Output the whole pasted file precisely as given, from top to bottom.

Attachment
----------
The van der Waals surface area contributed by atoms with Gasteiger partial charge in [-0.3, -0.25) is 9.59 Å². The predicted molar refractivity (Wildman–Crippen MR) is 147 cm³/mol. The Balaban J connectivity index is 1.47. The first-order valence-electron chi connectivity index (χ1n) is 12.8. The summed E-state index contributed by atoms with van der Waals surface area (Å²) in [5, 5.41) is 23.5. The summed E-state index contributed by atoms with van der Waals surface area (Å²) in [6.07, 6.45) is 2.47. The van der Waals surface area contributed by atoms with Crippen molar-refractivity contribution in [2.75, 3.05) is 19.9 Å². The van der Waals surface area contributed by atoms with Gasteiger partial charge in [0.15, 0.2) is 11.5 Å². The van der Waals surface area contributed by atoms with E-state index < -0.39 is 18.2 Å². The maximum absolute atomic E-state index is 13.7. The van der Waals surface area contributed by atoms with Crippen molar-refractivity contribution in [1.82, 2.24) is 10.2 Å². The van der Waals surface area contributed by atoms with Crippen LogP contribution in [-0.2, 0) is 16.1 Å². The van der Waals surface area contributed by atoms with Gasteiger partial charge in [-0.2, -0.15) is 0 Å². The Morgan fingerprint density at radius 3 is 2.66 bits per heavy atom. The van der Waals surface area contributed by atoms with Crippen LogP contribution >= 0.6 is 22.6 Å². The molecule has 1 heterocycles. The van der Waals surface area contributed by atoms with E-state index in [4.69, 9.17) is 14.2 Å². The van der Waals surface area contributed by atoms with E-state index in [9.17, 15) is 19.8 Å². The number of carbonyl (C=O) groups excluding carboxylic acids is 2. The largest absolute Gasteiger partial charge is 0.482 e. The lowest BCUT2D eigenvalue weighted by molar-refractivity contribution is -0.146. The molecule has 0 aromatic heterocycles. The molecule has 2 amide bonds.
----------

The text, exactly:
The van der Waals surface area contributed by atoms with Gasteiger partial charge in [-0.3, -0.25) is 9.59 Å². The predicted molar refractivity (Wildman–Crippen MR) is 147 cm³/mol. The Balaban J connectivity index is 1.47. The first-order valence-electron chi connectivity index (χ1n) is 12.8. The summed E-state index contributed by atoms with van der Waals surface area (Å²) in [5, 5.41) is 23.5. The summed E-state index contributed by atoms with van der Waals surface area (Å²) in [6.07, 6.45) is 2.47. The van der Waals surface area contributed by atoms with Crippen molar-refractivity contribution in [2.75, 3.05) is 19.9 Å². The van der Waals surface area contributed by atoms with Gasteiger partial charge in [0.15, 0.2) is 11.5 Å². The van der Waals surface area contributed by atoms with E-state index < -0.39 is 18.2 Å². The maximum absolute atomic E-state index is 13.7. The van der Waals surface area contributed by atoms with Crippen molar-refractivity contribution in [1.82, 2.24) is 10.2 Å². The van der Waals surface area contributed by atoms with Crippen LogP contribution in [-0.2, 0) is 16.1 Å². The van der Waals surface area contributed by atoms with Gasteiger partial charge in [-0.2, -0.15) is 0 Å². The Morgan fingerprint density at radius 3 is 2.66 bits per heavy atom. The van der Waals surface area contributed by atoms with Crippen LogP contribution >= 0.6 is 22.6 Å². The molecule has 1 heterocycles. The van der Waals surface area contributed by atoms with E-state index in [4.69, 9.17) is 14.2 Å². The van der Waals surface area contributed by atoms with E-state index in [9.17, 15) is 19.8 Å². The number of carbonyl (C=O) groups excluding carboxylic acids is 2. The largest absolute Gasteiger partial charge is 0.482 e. The lowest BCUT2D eigenvalue weighted by molar-refractivity contribution is -0.146. The molecule has 0 aromatic heterocycles. The molecule has 2 amide bonds.